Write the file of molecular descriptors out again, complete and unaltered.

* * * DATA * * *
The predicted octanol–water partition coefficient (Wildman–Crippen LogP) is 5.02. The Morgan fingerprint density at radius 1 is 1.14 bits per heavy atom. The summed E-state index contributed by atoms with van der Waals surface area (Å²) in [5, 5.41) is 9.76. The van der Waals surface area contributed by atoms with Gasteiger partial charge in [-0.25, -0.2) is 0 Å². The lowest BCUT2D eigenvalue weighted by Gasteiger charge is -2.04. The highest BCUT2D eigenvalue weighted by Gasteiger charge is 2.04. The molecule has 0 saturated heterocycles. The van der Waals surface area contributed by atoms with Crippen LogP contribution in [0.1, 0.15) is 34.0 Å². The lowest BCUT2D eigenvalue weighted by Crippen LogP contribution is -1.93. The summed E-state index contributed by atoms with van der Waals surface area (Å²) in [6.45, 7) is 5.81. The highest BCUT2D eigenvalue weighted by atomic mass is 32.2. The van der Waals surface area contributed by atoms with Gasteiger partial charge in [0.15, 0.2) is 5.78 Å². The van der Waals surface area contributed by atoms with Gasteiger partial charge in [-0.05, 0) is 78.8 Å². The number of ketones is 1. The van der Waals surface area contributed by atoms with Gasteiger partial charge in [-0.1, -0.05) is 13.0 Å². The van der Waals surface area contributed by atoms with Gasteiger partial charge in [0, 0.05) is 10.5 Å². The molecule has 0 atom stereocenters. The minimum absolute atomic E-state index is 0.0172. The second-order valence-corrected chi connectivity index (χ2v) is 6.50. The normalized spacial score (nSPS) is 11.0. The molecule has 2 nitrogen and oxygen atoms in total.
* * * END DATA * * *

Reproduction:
The predicted octanol–water partition coefficient (Wildman–Crippen LogP) is 5.02. The Morgan fingerprint density at radius 1 is 1.14 bits per heavy atom. The summed E-state index contributed by atoms with van der Waals surface area (Å²) in [5, 5.41) is 9.76. The van der Waals surface area contributed by atoms with Gasteiger partial charge in [-0.25, -0.2) is 0 Å². The lowest BCUT2D eigenvalue weighted by Gasteiger charge is -2.04. The highest BCUT2D eigenvalue weighted by Gasteiger charge is 2.04. The molecule has 0 saturated heterocycles. The van der Waals surface area contributed by atoms with Crippen LogP contribution in [0.1, 0.15) is 34.0 Å². The lowest BCUT2D eigenvalue weighted by Crippen LogP contribution is -1.93. The summed E-state index contributed by atoms with van der Waals surface area (Å²) in [6.45, 7) is 5.81. The highest BCUT2D eigenvalue weighted by atomic mass is 32.2. The van der Waals surface area contributed by atoms with Gasteiger partial charge in [0.15, 0.2) is 5.78 Å². The van der Waals surface area contributed by atoms with Gasteiger partial charge in [-0.05, 0) is 78.8 Å². The number of ketones is 1. The van der Waals surface area contributed by atoms with Gasteiger partial charge in [-0.1, -0.05) is 13.0 Å². The van der Waals surface area contributed by atoms with Gasteiger partial charge in [0, 0.05) is 10.5 Å². The molecule has 0 atom stereocenters. The minimum absolute atomic E-state index is 0.0172. The second-order valence-corrected chi connectivity index (χ2v) is 6.50. The normalized spacial score (nSPS) is 11.0. The molecule has 2 nitrogen and oxygen atoms in total.